“Here are the options: good, fast and cheap. You can only have two,” my former boss used to say. He was describing a printing vendor at the time. You could get your printing done fast and on the cheap, but the results wouldn’t usually be very good. You could get good, cheap printing, but they wouldn’t be the quickest printer in town. Or, you could get good quality and quick turnaround, but it’d be expensive.
I’m not sure who originally coined that thought, but my former boss used to say it all the time. I came to realize that it describes a whole lot more than printing.
We work in an industry that wants it all, and usually gets it. We’ve trained ourselves not only to expect it, but to deliver it as well.
If you’re a supplier reading this, I know that most of us as planners are chasing unicorns when we come to you with our crazy requests. This might be a good time to pull out my old boss’s line. We planners don’t usually like to hear the word ‘no,’ so take heed. If you use the phrase, please educate us about why we can’t realistically expect all three, and then ask us to prioritize what’s really important to us. If we have a decent relationship with you, we won’t walk away. Do we really need it tomorrow? If so, it’s going to cost us in order for you to call in the troops to put forth quality work for us. If we can give you more time, you can do quality work and come in on budget. The problem is that, over the past five years, you have delivered miracles to us - the result of desperate times. Everyone was afraid of losing business, so you did the undoable. We planned the un-plannable. Together, we executed the un-executable. Suppliers, my friends, you enabled us. As a result, we’ve come to expect miracles as commonplace as Tuesday afternoon.
Guess who we as planners enabled? Our bosses, clients and stakeholders. Now they expect miracles and magic every time we touch an event.
If you’re a planner reading this, you might want to dust off the old boss’s phrase when your higher-ups come to you with unrealistic expectations. You can’t possibly continue to deliver good, fast and cheap indefinitely (if you’re that good and that fast, you shouldn’t be that cheap anymore, anyway!).
Gone are the days when we can - or should - work ourselves to death in the name of elusive perfection. Of course, we all want to put on flawless meetings and events - I’m not saying don’t try for that. What I’m saying is: How long can you keep up this crazy pace? The economy’s back on track, and hopefully your job is secure enough that you have the confidence to set more realistic expectations without being shown to the door. If your client/boss/stakeholders don’t get it, maybe it’s time for a heart-to-heart. Unless they want you to be unhappy, unhealthy, less productive and reading the job boards, they need to adjust their expectations (and maybe you need to go easier on yourself as well).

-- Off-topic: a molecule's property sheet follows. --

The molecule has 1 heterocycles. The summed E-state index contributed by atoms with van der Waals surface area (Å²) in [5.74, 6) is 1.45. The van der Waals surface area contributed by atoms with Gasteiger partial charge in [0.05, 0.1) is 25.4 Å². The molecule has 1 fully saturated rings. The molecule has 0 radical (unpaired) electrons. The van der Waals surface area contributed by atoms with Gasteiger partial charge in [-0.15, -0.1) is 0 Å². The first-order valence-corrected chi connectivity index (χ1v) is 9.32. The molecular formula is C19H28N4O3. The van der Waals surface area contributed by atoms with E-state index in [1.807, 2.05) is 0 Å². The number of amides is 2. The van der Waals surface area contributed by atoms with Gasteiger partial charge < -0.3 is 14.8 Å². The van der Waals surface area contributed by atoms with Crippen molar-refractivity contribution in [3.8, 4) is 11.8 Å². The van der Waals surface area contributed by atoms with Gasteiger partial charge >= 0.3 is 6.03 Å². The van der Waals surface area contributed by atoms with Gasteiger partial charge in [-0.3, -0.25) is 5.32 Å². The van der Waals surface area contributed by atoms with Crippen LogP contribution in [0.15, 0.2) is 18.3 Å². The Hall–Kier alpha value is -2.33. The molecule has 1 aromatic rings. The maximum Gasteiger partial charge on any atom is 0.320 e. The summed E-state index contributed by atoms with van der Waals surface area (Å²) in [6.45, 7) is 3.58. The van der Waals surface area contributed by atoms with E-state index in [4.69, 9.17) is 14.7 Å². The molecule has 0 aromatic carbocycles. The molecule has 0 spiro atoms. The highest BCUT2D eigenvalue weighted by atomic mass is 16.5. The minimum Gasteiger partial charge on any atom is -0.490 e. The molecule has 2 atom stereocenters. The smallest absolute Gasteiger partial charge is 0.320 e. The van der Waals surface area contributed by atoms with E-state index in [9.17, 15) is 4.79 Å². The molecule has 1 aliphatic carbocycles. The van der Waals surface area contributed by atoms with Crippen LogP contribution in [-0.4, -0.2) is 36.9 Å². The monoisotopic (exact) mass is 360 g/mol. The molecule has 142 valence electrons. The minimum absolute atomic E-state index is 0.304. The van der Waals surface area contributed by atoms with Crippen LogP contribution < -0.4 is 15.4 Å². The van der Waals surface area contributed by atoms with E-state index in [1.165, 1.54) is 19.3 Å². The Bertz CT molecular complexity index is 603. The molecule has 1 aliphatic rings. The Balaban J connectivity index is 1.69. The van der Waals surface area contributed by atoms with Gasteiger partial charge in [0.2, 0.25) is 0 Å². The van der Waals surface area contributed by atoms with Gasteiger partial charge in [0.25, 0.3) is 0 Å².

It’s time to bring realistic expectations back to our industry. How long have you been jumping through hoops now, without a break? I mean a real one, an actual v-a-c-a-t-i-o-n, not just a KIND® Bar break over by the water cooler. We can’t keep this up over the long term - something’s got to give. Those of us who survived the economic downturn with jobs intact have been on a five-year roller-coaster ride without relief, and we consider ourselves the lucky ones.
We also can’t keep setting unrealistic deadlines and expectations for our supplier partners, either. Everybody’s backs are breaking under the stress, and there seems to be no end in sight. God help us if this is the New Normal. Our jobs are plenty stressful enough, without the constant pressure of perfection - not only self-imposed, but boss-imposed as well. We pass along those same expectations to our suppliers, piling on the stress for them, too. Do you really need that elephant painted fuchsia and delivered tomorrow at noon, or can you relax on one or more of those elements just a little? I know deadlines are deadlines, but some of them are completely arbitrary.
The past five years have been absolutely insane - the pace, the stress, the fear of job loss, the reality of under- or un-employment. The good news is that we’re back. The industry’s back in great form, hotel occupancies are way up, meetings are coming back. We no longer have to work in nightmare jobs, nor do we have to be nightmare clients to our suppliers.
The next time you receive a ridiculous task, or pass one along to a supplier, ask yourself if you can simply stop the insanity. In the meantime, why not schedule that vacation you’ve been putting off for the past five years? It’s time to breathe again.